ST. PAUL, Minn. (5/13/2013) —Several reports have come in indicating varying levels of winterkill in alfalfa. For dairy producers, this is an unwelcome start to the late spring. University of Minnesota Extension provides recommendations on alternative forages to replace damaged alfalfa and feed livestock affordably.
In March, alfalfa fields looked to be in decent shape. The damage appears to have occurred after the slight temperature warming in March followed by the slushy snow in April. Southern Minnesota locations have reported a considerable amount of winterkill.
Forage selection and seeding strategies
Producers already face high feed prices. The last two years of dry weather resulted in a shortage of feed, especially forage.
Key attributes of successful forage options are that they establish quickly, grow rapidly, and provide good yield and quality per acre. Experts have made many suggestions, including ryegrass, sorghum-sudan grass, BMR sudan grass, clover, wheat, barley, oats, peas and oats silage. Some producers decide to replace alfalfa acres with corn or soybeans.
Availability of seed may be a concern that dictates which forage option works best for each producer. Dan Undersander, University of Wisconsin, recommends simply drilling Italian ryegrass into the dead areas with no tillage. Tillage would disturb the field and delay seeding. Undersander recommends seeding 10 lbs. /acre (55 seeds/sq. ft.).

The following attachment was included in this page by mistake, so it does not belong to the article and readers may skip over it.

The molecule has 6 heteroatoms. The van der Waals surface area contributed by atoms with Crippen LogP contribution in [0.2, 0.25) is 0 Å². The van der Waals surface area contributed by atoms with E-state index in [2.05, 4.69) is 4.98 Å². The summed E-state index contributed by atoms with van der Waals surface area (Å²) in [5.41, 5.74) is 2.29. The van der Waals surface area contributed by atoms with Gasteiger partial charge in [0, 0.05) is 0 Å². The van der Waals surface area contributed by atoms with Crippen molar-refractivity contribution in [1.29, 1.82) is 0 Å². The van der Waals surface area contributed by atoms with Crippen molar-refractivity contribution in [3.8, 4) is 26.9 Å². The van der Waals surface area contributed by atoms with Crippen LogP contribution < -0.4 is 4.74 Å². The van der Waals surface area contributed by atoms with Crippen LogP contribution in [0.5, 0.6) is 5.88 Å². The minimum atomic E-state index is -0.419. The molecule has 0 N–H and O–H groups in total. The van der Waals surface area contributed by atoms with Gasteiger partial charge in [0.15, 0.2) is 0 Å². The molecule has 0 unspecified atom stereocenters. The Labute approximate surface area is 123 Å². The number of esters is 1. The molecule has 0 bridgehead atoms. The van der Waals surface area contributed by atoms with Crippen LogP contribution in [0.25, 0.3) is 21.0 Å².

If producers decide to plow their alfalfa fields, they should consider long-term needs for cow diets and decide if they will select alternative forage or use those acres to plant other crops.
This is a great time to evaluate your options for storing forages to prevent shrink and increase efficiency of forage feeding. Lactating cow diets in 2013 may reflect alfalfa shortage because producers will likely be feeding greater than 50 percent of the dry matter diet as corn silage.
Consider forage conservation options such as restricted feeding of growing heifers and exploring alternative non-forage fiber sources, such as whole fuzzy cottonseed, soyhulls, corn gluten feed, beet pulp, and sweet corn silage. Try to maximize forage quality for high-producing cows, and avoid making decisions that save money in the short-term but cost money in the long term.
Finally, evaluate potential cull cows, including excessive numbers of replacement heifers, to reduce forage needs. As always, consistency within the nutrition program is always a positive. Make necessary changes gradually and work to minimize variation in nutrient supply to dairy cattle.
Any use of this article must include the byline or following credit line:
Noah B. Litherland is a dairy scientist with University of Minnesota Extension. Zachary J. Sawall is a graduate student in the Department of Animal Science.
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